You can be supportive of the principles of organic farming—helping the earth, water, and air—and not prohibit yourself from buying conventionally grown produce because of your proclivity toward more sustainable farming practices. Likewise, you can appreciate that the EWG’s position on the presence of so many pesticides in one food is that the cumulative impacts of these chemicals could have some unforeseen consequences researchers haven’t discovered yet. You may also have sincere worries about what pesticides do to you, your family, and others who eat the foods you prepare.

You can do all those things and still not buy organic all the time, in every situation. Organic produce is not the end-all of farming. Reports like the EWG’s Dirty Dozen go a long way toward helping people understand how their foods may be impacted by farming practices, but it doesn’t paint an entirely clear portrait of what you’re consuming in each bite.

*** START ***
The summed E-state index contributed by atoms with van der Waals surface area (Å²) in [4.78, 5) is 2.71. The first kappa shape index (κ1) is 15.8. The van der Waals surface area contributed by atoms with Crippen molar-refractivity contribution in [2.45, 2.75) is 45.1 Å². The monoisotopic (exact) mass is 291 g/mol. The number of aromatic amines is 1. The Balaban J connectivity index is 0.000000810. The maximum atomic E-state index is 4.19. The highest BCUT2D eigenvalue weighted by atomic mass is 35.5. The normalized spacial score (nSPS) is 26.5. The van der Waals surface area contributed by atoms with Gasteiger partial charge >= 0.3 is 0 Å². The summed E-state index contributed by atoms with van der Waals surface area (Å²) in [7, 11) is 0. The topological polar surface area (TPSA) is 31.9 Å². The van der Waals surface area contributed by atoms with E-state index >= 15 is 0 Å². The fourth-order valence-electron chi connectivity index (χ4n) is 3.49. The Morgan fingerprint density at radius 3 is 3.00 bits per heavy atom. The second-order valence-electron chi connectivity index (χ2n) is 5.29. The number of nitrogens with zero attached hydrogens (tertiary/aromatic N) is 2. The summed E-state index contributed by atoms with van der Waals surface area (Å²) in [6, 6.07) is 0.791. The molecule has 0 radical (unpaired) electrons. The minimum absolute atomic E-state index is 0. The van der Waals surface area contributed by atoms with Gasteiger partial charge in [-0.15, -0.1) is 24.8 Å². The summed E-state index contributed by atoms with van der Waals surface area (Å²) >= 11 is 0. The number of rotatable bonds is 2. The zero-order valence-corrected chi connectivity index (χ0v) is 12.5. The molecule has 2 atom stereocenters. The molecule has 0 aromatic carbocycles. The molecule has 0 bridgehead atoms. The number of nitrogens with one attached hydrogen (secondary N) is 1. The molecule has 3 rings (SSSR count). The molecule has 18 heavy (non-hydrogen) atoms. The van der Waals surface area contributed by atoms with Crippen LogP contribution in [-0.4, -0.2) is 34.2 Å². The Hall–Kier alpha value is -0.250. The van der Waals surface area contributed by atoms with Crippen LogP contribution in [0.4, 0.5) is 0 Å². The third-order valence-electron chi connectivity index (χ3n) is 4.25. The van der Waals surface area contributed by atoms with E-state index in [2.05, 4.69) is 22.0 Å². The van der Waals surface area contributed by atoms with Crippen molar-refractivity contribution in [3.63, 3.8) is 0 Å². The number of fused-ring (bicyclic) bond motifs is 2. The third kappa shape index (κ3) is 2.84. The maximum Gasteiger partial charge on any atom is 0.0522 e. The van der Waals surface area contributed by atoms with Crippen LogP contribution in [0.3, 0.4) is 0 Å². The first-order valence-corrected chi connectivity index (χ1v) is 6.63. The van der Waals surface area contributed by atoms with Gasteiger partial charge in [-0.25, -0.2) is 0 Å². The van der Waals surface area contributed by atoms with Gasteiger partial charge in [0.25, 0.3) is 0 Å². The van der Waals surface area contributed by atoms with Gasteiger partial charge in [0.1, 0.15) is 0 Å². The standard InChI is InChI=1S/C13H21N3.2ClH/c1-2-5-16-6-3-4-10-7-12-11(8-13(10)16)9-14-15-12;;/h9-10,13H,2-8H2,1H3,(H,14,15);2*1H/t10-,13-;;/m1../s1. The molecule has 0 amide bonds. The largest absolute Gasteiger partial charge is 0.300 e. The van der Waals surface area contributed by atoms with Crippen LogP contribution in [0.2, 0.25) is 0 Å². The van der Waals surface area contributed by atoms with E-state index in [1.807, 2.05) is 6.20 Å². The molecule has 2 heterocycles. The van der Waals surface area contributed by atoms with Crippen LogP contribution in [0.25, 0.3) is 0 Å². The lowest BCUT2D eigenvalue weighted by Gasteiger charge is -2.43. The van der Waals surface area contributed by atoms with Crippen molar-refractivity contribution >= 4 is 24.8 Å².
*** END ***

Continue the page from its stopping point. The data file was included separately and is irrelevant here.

The primary goal, whether you’re buying strawberries by the pint for shortbread or kale by the bushel for green smoothies, is to eat as many fruits, vegetables, and grains as you can. Research clearly points to the fact that diets rich in these foods lower your risks for many health conditions, from diabetes and heart disease to cancer and dementia. If you can afford the organic markup, go for it. If you can’t, don’t worry. As long as you’re eating these healthful plant foods, you’re doing more good than harm.